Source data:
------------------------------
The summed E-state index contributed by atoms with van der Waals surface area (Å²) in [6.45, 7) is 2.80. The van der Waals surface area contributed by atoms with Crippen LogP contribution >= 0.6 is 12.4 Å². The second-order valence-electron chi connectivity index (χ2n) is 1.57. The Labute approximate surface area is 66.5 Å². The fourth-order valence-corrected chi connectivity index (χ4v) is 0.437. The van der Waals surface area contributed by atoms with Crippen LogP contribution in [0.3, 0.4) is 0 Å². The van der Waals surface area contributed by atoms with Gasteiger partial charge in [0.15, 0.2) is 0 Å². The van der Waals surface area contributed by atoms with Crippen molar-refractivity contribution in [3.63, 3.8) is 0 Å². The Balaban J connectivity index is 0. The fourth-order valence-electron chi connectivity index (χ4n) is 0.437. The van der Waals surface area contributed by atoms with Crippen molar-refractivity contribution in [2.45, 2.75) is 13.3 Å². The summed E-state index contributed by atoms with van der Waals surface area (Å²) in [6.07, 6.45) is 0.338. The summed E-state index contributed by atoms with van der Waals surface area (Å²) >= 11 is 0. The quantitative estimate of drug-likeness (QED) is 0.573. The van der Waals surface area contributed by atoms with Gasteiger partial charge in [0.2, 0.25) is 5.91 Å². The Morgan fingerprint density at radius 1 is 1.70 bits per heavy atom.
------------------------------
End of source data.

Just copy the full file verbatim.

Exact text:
The summed E-state index contributed by atoms with van der Waals surface area (Å²) in [6.45, 7) is 2.80. The van der Waals surface area contributed by atoms with Crippen LogP contribution >= 0.6 is 12.4 Å². The second-order valence-electron chi connectivity index (χ2n) is 1.57. The Labute approximate surface area is 66.5 Å². The fourth-order valence-corrected chi connectivity index (χ4v) is 0.437. The van der Waals surface area contributed by atoms with Crippen LogP contribution in [0.3, 0.4) is 0 Å². The van der Waals surface area contributed by atoms with Gasteiger partial charge in [0.15, 0.2) is 0 Å². The van der Waals surface area contributed by atoms with Crippen molar-refractivity contribution in [3.63, 3.8) is 0 Å². The Balaban J connectivity index is 0. The fourth-order valence-electron chi connectivity index (χ4n) is 0.437. The van der Waals surface area contributed by atoms with Crippen molar-refractivity contribution in [2.45, 2.75) is 13.3 Å². The summed E-state index contributed by atoms with van der Waals surface area (Å²) in [6.07, 6.45) is 0.338. The summed E-state index contributed by atoms with van der Waals surface area (Å²) >= 11 is 0. The quantitative estimate of drug-likeness (QED) is 0.573. The van der Waals surface area contributed by atoms with Gasteiger partial charge in [0.2, 0.25) is 5.91 Å². The Morgan fingerprint density at radius 1 is 1.70 bits per heavy atom.